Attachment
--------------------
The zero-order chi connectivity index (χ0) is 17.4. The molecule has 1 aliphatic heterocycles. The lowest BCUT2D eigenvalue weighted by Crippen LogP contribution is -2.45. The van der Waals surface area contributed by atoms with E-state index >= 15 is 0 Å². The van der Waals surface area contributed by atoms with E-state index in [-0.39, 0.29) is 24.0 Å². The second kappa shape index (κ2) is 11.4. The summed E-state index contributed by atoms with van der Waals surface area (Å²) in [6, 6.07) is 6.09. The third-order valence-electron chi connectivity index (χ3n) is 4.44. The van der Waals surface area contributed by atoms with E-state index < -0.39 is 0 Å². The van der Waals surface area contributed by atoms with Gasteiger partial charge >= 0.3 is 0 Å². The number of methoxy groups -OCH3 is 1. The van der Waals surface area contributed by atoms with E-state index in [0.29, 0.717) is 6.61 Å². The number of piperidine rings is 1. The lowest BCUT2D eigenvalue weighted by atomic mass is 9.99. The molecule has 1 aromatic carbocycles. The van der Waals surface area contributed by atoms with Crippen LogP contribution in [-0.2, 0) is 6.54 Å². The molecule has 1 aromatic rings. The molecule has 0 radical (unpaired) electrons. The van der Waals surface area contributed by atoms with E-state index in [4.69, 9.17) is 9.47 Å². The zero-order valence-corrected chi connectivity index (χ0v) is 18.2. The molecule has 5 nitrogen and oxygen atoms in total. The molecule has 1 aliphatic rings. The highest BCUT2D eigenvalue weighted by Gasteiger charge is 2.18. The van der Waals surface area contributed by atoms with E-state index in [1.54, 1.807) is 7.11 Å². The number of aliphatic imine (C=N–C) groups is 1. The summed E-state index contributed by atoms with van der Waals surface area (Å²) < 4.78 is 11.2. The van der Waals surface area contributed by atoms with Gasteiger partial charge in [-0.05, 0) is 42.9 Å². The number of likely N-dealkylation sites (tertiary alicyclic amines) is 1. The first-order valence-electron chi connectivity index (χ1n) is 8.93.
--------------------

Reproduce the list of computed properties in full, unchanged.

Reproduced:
The zero-order chi connectivity index (χ0) is 17.4. The molecule has 1 aliphatic heterocycles. The lowest BCUT2D eigenvalue weighted by Crippen LogP contribution is -2.45. The van der Waals surface area contributed by atoms with E-state index >= 15 is 0 Å². The van der Waals surface area contributed by atoms with E-state index in [-0.39, 0.29) is 24.0 Å². The second kappa shape index (κ2) is 11.4. The summed E-state index contributed by atoms with van der Waals surface area (Å²) in [6, 6.07) is 6.09. The third-order valence-electron chi connectivity index (χ3n) is 4.44. The van der Waals surface area contributed by atoms with E-state index < -0.39 is 0 Å². The van der Waals surface area contributed by atoms with Gasteiger partial charge >= 0.3 is 0 Å². The number of methoxy groups -OCH3 is 1. The van der Waals surface area contributed by atoms with E-state index in [0.29, 0.717) is 6.61 Å². The number of piperidine rings is 1. The lowest BCUT2D eigenvalue weighted by atomic mass is 9.99. The molecule has 1 aromatic carbocycles. The van der Waals surface area contributed by atoms with Crippen LogP contribution in [-0.2, 0) is 6.54 Å². The molecule has 1 aromatic rings. The molecule has 0 radical (unpaired) electrons. The van der Waals surface area contributed by atoms with E-state index in [4.69, 9.17) is 9.47 Å². The zero-order valence-corrected chi connectivity index (χ0v) is 18.2. The molecule has 5 nitrogen and oxygen atoms in total. The molecule has 1 aliphatic rings. The highest BCUT2D eigenvalue weighted by Gasteiger charge is 2.18. The van der Waals surface area contributed by atoms with E-state index in [1.54, 1.807) is 7.11 Å². The number of aliphatic imine (C=N–C) groups is 1. The summed E-state index contributed by atoms with van der Waals surface area (Å²) < 4.78 is 11.2. The van der Waals surface area contributed by atoms with Gasteiger partial charge in [-0.05, 0) is 42.9 Å². The number of likely N-dealkylation sites (tertiary alicyclic amines) is 1. The first-order valence-electron chi connectivity index (χ1n) is 8.93.